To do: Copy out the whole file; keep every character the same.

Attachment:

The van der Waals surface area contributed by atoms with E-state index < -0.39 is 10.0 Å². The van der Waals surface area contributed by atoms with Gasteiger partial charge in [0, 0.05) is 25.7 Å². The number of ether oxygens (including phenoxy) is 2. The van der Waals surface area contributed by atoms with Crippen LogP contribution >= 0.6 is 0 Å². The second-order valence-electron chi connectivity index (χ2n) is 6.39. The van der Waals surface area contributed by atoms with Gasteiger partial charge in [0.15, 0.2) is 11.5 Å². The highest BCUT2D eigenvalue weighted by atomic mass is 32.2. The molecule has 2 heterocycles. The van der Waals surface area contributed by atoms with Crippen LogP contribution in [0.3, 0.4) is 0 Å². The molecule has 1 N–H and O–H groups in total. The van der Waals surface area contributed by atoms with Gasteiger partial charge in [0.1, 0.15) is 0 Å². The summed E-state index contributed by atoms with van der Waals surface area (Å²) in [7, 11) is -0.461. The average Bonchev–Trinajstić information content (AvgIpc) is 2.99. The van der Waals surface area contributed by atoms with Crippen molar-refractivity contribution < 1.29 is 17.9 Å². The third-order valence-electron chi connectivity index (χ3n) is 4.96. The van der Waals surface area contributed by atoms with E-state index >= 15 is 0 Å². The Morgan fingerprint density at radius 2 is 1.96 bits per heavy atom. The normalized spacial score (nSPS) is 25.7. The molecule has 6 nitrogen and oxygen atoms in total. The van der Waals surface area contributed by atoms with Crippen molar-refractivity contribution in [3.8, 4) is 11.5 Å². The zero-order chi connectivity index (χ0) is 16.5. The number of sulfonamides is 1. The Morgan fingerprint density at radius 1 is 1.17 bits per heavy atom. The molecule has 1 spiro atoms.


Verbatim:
The van der Waals surface area contributed by atoms with E-state index < -0.39 is 10.0 Å². The van der Waals surface area contributed by atoms with Gasteiger partial charge in [0, 0.05) is 25.7 Å². The number of ether oxygens (including phenoxy) is 2. The van der Waals surface area contributed by atoms with Crippen LogP contribution >= 0.6 is 0 Å². The second-order valence-electron chi connectivity index (χ2n) is 6.39. The van der Waals surface area contributed by atoms with Gasteiger partial charge in [0.15, 0.2) is 11.5 Å². The highest BCUT2D eigenvalue weighted by atomic mass is 32.2. The molecule has 2 heterocycles. The van der Waals surface area contributed by atoms with Crippen LogP contribution in [0.3, 0.4) is 0 Å². The molecule has 1 N–H and O–H groups in total. The van der Waals surface area contributed by atoms with Gasteiger partial charge in [0.1, 0.15) is 0 Å². The summed E-state index contributed by atoms with van der Waals surface area (Å²) in [7, 11) is -0.461. The average Bonchev–Trinajstić information content (AvgIpc) is 2.99. The van der Waals surface area contributed by atoms with Crippen molar-refractivity contribution < 1.29 is 17.9 Å². The third-order valence-electron chi connectivity index (χ3n) is 4.96. The van der Waals surface area contributed by atoms with E-state index >= 15 is 0 Å². The Morgan fingerprint density at radius 2 is 1.96 bits per heavy atom. The normalized spacial score (nSPS) is 25.7. The molecule has 6 nitrogen and oxygen atoms in total. The van der Waals surface area contributed by atoms with Crippen molar-refractivity contribution in [3.8, 4) is 11.5 Å². The zero-order chi connectivity index (χ0) is 16.5. The number of sulfonamides is 1. The Morgan fingerprint density at radius 1 is 1.17 bits per heavy atom. The molecule has 1 spiro atoms.